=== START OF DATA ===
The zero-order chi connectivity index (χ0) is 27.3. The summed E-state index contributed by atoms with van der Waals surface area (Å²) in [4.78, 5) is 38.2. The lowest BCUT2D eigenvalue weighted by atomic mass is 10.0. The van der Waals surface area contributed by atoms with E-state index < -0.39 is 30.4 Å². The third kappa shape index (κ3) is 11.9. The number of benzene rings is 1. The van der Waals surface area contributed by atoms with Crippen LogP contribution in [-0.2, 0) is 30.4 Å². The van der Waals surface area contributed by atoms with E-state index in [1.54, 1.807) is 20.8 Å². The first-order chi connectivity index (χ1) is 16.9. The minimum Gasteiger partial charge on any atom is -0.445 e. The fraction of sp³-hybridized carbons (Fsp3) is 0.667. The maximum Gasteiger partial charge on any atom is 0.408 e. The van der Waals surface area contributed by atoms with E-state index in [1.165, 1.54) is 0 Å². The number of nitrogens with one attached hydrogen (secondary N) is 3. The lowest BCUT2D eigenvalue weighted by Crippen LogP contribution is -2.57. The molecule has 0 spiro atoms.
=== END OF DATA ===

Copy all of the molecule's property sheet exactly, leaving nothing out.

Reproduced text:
The zero-order chi connectivity index (χ0) is 27.3. The summed E-state index contributed by atoms with van der Waals surface area (Å²) in [4.78, 5) is 38.2. The lowest BCUT2D eigenvalue weighted by atomic mass is 10.0. The van der Waals surface area contributed by atoms with E-state index < -0.39 is 30.4 Å². The third kappa shape index (κ3) is 11.9. The number of benzene rings is 1. The van der Waals surface area contributed by atoms with Crippen LogP contribution in [-0.2, 0) is 30.4 Å². The van der Waals surface area contributed by atoms with E-state index in [1.54, 1.807) is 20.8 Å². The first-order chi connectivity index (χ1) is 16.9. The minimum Gasteiger partial charge on any atom is -0.445 e. The fraction of sp³-hybridized carbons (Fsp3) is 0.667. The maximum Gasteiger partial charge on any atom is 0.408 e. The van der Waals surface area contributed by atoms with E-state index in [1.165, 1.54) is 0 Å². The number of nitrogens with one attached hydrogen (secondary N) is 3. The lowest BCUT2D eigenvalue weighted by Crippen LogP contribution is -2.57. The molecule has 0 spiro atoms.